Linux - NewbieThis Linux forum is for members that are new to Linux.
Just starting out and have a question?
If it is not in the man pages or the how-to's this is the place!
Welcome to LinuxQuestions.org, a friendly and active Linux Community.
You are currently viewing LQ as a guest. By joining our community you will have the ability to post topics, receive our newsletter, use the advanced search, subscribe to threads and access many other special features. Registration is quick, simple and absolutely free. Join our community today!
Note that registered members see fewer ads, and ContentLink is completely disabled once you log in.
If you have any problems with the registration process or your account login, please contact us. If you need to reset your password, click here.
Having a problem logging in? Please visit this page to clear all LQ-related cookies.
Introduction to Linux - A Hands on Guide
This guide was created as an overview of the Linux Operating System, geared toward new users as an exploration tour and getting started guide, with exercises at the end of each chapter.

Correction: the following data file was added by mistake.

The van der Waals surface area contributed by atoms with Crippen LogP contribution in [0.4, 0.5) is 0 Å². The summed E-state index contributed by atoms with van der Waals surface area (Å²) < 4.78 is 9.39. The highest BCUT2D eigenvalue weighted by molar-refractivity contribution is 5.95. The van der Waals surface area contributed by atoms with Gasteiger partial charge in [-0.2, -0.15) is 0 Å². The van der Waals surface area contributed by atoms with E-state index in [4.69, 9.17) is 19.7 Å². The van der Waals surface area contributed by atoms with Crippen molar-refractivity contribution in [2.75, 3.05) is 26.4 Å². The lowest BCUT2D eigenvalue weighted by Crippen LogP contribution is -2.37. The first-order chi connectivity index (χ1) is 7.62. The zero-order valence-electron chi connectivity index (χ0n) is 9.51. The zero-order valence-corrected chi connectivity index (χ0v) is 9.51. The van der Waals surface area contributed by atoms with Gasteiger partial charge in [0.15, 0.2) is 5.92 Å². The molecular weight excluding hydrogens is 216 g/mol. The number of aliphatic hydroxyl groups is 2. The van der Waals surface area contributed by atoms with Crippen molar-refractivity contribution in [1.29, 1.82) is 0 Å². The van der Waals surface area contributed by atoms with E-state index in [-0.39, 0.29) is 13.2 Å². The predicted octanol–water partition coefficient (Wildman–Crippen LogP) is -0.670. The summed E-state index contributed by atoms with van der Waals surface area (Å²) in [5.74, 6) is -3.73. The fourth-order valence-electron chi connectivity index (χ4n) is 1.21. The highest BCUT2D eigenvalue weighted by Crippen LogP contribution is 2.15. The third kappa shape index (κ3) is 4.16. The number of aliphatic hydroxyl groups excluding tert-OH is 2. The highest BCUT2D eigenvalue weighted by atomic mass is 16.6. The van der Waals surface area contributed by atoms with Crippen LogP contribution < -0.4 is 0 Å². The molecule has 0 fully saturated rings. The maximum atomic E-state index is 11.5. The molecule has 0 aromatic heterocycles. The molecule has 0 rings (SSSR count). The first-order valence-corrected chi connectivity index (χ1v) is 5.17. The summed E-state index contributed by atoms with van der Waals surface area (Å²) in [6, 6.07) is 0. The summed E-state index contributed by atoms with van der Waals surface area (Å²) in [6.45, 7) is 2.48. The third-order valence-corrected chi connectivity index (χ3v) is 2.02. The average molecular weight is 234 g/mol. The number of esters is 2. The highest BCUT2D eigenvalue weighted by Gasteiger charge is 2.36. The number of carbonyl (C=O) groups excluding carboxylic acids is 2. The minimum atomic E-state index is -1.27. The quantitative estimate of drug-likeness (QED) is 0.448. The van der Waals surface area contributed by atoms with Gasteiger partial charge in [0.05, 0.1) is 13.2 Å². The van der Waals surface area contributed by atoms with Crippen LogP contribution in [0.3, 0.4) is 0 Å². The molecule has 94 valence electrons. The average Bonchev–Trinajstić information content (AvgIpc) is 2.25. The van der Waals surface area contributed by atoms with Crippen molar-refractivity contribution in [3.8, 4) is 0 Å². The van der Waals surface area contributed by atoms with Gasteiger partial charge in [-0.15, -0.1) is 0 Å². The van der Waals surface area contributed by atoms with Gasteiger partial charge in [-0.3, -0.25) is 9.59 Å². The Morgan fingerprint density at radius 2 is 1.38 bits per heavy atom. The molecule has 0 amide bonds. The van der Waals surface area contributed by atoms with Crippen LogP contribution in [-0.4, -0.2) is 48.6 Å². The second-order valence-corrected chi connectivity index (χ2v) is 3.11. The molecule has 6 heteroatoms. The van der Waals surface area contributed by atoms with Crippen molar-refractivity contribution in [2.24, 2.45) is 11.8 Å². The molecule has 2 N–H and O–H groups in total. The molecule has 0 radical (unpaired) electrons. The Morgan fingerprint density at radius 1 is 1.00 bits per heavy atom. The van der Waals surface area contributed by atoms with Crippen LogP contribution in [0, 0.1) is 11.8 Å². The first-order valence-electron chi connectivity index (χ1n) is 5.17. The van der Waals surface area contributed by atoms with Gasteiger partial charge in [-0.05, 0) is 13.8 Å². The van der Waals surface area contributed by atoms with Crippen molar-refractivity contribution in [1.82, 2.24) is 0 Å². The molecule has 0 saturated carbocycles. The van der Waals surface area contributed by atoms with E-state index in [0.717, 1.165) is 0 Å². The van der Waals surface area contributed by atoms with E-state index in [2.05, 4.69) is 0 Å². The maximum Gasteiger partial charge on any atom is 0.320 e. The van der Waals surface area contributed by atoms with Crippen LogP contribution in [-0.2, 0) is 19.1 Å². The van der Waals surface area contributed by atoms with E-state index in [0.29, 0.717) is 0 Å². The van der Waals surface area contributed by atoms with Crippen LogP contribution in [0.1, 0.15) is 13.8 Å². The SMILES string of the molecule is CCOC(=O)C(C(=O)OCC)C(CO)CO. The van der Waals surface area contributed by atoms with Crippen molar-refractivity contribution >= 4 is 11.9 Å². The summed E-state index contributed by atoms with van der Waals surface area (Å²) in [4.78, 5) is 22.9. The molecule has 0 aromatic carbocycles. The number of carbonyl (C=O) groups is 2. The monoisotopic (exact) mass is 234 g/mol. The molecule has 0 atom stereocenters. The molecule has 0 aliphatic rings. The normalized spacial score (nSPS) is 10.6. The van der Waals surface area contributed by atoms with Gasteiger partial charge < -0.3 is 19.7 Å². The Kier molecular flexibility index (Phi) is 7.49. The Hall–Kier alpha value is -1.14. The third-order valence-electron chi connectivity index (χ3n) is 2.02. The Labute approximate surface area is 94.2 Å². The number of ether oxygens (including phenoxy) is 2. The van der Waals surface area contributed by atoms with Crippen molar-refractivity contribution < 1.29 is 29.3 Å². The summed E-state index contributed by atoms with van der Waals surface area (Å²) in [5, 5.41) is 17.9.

For more advanced trainees it can be a desktop reference, and a collection of the base knowledge needed to proceed with system and network administration. This book contains many real life examples derived from the author's experience as a Linux system and network administrator, trainer and consultant. They hope these examples will help you to get a better understanding of the Linux system and that you feel encouraged to try out things on your own.
Click Here to receive this Complete Guide absolutely free.
what sound server are you using? gnome=esd kde=arts also could be alsa (think that does servery stuff as well as drivers) or flat oss or similar. if it's esd or such then it should have a helper app tyo control access to it, eg. esdctl
Note: This is much easier if you're using devfs for you /dev since you won't get inundated with thousands of entries for devices that don't exists... you'll only get the ones that do (hopefully). Eg: /dev/hd* would normally show all the possible combinations (hdaX hdbX hdcX, etc), whereas with devfs you'll only be given the ones that are actually on your system!
Ok This is Weird but when i set the perms g+rw and o+rw on /dev/audio*, /dev/dsp*, /dev/mixer* and /dev/sequencer* and i take the machine down for reboot the permissions are lost and i have to reset them.
Theres obvisiously a way to have them set on boot??